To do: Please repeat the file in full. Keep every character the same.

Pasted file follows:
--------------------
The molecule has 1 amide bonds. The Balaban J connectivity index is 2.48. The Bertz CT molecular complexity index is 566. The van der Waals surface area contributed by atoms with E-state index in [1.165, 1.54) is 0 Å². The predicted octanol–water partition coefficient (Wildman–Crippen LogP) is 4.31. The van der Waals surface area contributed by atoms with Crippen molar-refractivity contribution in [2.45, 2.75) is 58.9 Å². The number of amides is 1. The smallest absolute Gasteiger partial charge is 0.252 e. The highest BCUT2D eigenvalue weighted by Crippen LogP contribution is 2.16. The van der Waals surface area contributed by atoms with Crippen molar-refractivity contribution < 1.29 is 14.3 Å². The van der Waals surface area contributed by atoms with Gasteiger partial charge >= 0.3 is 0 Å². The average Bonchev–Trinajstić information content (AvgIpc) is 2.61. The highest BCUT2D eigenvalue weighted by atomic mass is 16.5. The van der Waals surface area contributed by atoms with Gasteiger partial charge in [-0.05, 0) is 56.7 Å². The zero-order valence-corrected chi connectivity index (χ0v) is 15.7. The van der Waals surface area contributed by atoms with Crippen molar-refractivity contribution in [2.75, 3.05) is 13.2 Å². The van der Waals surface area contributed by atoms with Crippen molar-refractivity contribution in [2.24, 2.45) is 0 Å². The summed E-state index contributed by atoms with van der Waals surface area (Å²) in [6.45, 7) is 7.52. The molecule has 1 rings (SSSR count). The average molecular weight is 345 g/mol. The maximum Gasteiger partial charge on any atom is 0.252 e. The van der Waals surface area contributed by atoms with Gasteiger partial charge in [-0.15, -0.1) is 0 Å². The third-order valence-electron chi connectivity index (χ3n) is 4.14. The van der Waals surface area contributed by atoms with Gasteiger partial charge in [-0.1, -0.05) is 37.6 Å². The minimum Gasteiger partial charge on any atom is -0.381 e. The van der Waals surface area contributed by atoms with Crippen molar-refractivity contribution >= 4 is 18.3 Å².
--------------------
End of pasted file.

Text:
The molecule has 1 amide bonds. The Balaban J connectivity index is 2.48. The Bertz CT molecular complexity index is 566. The van der Waals surface area contributed by atoms with E-state index in [1.165, 1.54) is 0 Å². The predicted octanol–water partition coefficient (Wildman–Crippen LogP) is 4.31. The van der Waals surface area contributed by atoms with Crippen molar-refractivity contribution in [2.45, 2.75) is 58.9 Å². The number of amides is 1. The smallest absolute Gasteiger partial charge is 0.252 e. The highest BCUT2D eigenvalue weighted by Crippen LogP contribution is 2.16. The van der Waals surface area contributed by atoms with Crippen molar-refractivity contribution < 1.29 is 14.3 Å². The van der Waals surface area contributed by atoms with Gasteiger partial charge >= 0.3 is 0 Å². The average Bonchev–Trinajstić information content (AvgIpc) is 2.61. The highest BCUT2D eigenvalue weighted by atomic mass is 16.5. The van der Waals surface area contributed by atoms with Gasteiger partial charge in [-0.05, 0) is 56.7 Å². The zero-order valence-corrected chi connectivity index (χ0v) is 15.7. The van der Waals surface area contributed by atoms with Crippen molar-refractivity contribution in [2.75, 3.05) is 13.2 Å². The van der Waals surface area contributed by atoms with Crippen molar-refractivity contribution in [2.24, 2.45) is 0 Å². The summed E-state index contributed by atoms with van der Waals surface area (Å²) in [6.45, 7) is 7.52. The molecule has 1 rings (SSSR count). The average molecular weight is 345 g/mol. The maximum Gasteiger partial charge on any atom is 0.252 e. The van der Waals surface area contributed by atoms with Gasteiger partial charge in [-0.15, -0.1) is 0 Å². The third-order valence-electron chi connectivity index (χ3n) is 4.14. The van der Waals surface area contributed by atoms with Gasteiger partial charge in [-0.1, -0.05) is 37.6 Å². The minimum Gasteiger partial charge on any atom is -0.381 e. The van der Waals surface area contributed by atoms with Crippen molar-refractivity contribution >= 4 is 18.3 Å².